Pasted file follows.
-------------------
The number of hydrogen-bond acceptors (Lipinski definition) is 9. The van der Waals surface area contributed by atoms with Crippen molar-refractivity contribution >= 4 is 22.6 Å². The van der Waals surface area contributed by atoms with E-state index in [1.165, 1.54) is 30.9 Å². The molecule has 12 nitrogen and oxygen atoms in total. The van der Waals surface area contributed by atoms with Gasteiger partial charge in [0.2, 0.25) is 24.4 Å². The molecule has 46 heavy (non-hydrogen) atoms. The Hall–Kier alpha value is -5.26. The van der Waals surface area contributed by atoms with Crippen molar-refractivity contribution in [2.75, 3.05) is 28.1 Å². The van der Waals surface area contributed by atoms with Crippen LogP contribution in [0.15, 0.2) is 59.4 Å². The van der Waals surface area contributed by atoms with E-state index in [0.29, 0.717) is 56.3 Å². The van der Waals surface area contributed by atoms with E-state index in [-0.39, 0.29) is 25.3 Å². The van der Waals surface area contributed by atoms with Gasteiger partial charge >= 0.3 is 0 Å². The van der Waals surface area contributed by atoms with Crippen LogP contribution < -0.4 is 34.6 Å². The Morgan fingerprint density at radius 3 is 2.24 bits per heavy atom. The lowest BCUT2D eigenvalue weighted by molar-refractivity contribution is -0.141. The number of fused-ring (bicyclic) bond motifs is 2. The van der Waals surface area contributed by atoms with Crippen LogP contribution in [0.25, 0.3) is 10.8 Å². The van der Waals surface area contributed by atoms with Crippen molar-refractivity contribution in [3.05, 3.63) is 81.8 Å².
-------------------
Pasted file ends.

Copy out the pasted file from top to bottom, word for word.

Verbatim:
The number of hydrogen-bond acceptors (Lipinski definition) is 9. The van der Waals surface area contributed by atoms with Crippen molar-refractivity contribution >= 4 is 22.6 Å². The van der Waals surface area contributed by atoms with E-state index in [1.165, 1.54) is 30.9 Å². The molecule has 12 nitrogen and oxygen atoms in total. The van der Waals surface area contributed by atoms with Gasteiger partial charge in [0.2, 0.25) is 24.4 Å². The molecule has 46 heavy (non-hydrogen) atoms. The Hall–Kier alpha value is -5.26. The van der Waals surface area contributed by atoms with Crippen molar-refractivity contribution in [2.75, 3.05) is 28.1 Å². The van der Waals surface area contributed by atoms with Crippen LogP contribution in [0.15, 0.2) is 59.4 Å². The van der Waals surface area contributed by atoms with E-state index in [0.29, 0.717) is 56.3 Å². The van der Waals surface area contributed by atoms with E-state index in [-0.39, 0.29) is 25.3 Å². The van der Waals surface area contributed by atoms with Gasteiger partial charge >= 0.3 is 0 Å². The van der Waals surface area contributed by atoms with Crippen LogP contribution < -0.4 is 34.6 Å². The Morgan fingerprint density at radius 3 is 2.24 bits per heavy atom. The lowest BCUT2D eigenvalue weighted by molar-refractivity contribution is -0.141. The number of fused-ring (bicyclic) bond motifs is 2. The van der Waals surface area contributed by atoms with Crippen LogP contribution in [0.25, 0.3) is 10.8 Å². The van der Waals surface area contributed by atoms with Crippen molar-refractivity contribution in [3.05, 3.63) is 81.8 Å².